Are you hungry for a delicious dose of fast food facts? Well, you’re in for a treat as we serve up 18 sizzling statistics that’ll give you a mouthwatering peek into the world of fast food in 2023.
Grab your favorite snack and settle in because we’re about to dish out the juiciest details on burgers, fries, and all things fast food!
The fast food industry, an enduring giant in the United States, continues to thrive, with a whopping 36.6% or 84.4 million adults in the country indulging in fast food on any given day.
Even in the face of economic challenges posed by the COVID-19 pandemic, this segment of the restaurant industry maintains its growth, supported by some eye-popping statistics:
Big Bucks in the Fast Food Business
In 2022, the US fast food industry boasted a remarkable revenue of $331.41 billion. That’s right, more than a quarter of a trillion dollars per year!
This industry has steadily grown at an impressive rate of about 1.1% for decades. To put that into perspective, back in 2000, it was valued at $239.2 billion.
As of 2020, there were a staggering 785,316 franchise owners operating fast food restaurants across the United States. The magic of franchising allows fast food companies to expand rapidly without having to rely heavily on borrowed funds.
This not only fuels the industry’s growth but also benefits individual franchise owners, who enjoy the advantages of national advertising campaigns, expert guidance from fast food veterans, and access to resources that might be out of reach for independent entrepreneurs.
The typical fast food meal usually falls within the $5 to $7 range. However, the pandemic caused a noticeable uptick, with prices rising by an average of 6%.
Average American’s Appetite
On average, an individual American spends approximately $1,200 on fast food in a single year. When you look at households, they allocate around 10% of their income to fast food over the course of a year.
Global Fast Food Force
On a global scale, the fast food industry served up an impressive $797.7 billion in revenue in 2021. While the United States is often synonymous with fast food dining, it’s worth noting that 37% of the world’s fast food revenue comes from the US.
That’s a testament to America’s insatiable appetite for this particular dining experience.
Fast food restaurants have embedded themselves into the fabric of American life, and you’re likely to spot one no matter where you are.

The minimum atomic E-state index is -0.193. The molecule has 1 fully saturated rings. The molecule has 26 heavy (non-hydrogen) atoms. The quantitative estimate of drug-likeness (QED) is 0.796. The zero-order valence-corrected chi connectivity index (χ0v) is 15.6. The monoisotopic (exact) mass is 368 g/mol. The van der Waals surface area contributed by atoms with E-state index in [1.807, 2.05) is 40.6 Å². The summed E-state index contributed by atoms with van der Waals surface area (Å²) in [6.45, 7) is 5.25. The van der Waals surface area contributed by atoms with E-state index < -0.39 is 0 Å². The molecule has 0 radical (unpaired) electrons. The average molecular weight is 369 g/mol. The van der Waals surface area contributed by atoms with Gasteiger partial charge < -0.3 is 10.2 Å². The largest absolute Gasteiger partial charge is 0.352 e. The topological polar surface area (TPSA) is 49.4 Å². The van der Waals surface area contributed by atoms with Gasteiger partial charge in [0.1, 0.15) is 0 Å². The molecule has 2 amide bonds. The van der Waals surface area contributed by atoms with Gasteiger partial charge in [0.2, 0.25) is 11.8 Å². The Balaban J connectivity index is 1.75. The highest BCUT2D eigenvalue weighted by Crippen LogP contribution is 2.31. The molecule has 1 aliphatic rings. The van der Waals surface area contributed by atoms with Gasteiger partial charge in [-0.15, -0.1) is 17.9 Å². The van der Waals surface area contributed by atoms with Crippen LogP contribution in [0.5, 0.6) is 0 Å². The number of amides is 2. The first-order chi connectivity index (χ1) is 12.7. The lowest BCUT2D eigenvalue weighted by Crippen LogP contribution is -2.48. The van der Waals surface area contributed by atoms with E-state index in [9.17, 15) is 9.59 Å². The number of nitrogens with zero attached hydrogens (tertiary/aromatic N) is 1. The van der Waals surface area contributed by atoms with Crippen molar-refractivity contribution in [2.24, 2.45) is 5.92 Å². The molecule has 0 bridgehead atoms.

They pop up as stand-alone eateries or nestle inside larger stores, malls, or rest stops. Here’s a closer look at the sheer magnitude of this industry:
When it comes to fast food, hamburgers steal the spotlight, accounting for a significant chunk of the market at 31%. It’s what immediately springs to mind for most people when they think of fast food.
This category includes well-known giants like McDonald’s and Burger King. Pizza and sandwiches also make their mark as popular menu items.
Subway’s Substantial Reach
Subway takes the crown as the largest franchised store in the United States, boasting a sprawling empire of 20,622 locations across the country.
The restaurant’s annual systemwide sales in the U.S. ring in at a substantial $10.4 billion. California leads the pack with the highest number of Subway locations, hosting 2,014 of them, which is about 10% of all Subway stores.
Subway clinches the top spot with its impressive network in the realm of franchised stores. McDonald’s, renowned for its iconic hamburgers, secures third place.
For coffee and breakfast offerings, Starbucks and Dunkin’ step up to claim second and fourth place, respectively.
Get ready to dive into the heart of fast food as we serve up a platter of delectable statistics on your favorite fast food restaurants.
From the biggest chains to the most mouthwatering menu items, we’ve got the inside scoop on what’s cooking in the world of fast-food dining. So, grab a napkin, and let’s dig into these tasty stats!
The People behind Fast Food
The fast food industry isn’t just about serving up quick meals; it’s also a significant employer, with roughly 3,450,120 individuals on its payroll in the United States. These employees earn a mean hourly wage of $11.80, which translates to an average annual income of $24,540.
Fast Food by the Numbers—State by State
Fast food is woven into the fabric of American communities, and the statistics show it.
When it comes to fast food restaurants per capita, Alabama takes the lead with an impressive 6.3 restaurants for every 10,000 residents, making it the state with the most fast food establishments in America relative to its population.
Following closely behind are Nebraska and West Virginia, with 5.4 and 5.3 restaurants per capita, respectively.
On the flip side, Vermont claims the title of the state with the least fast food restaurants in America per capita, boasting just 1.9 establishments per 10,000 residents. New Jersey and New York are not far ahead, with 2.0 and 2.1 fast food restaurants per capita, respectively.
|State||Restaurants Per Capita|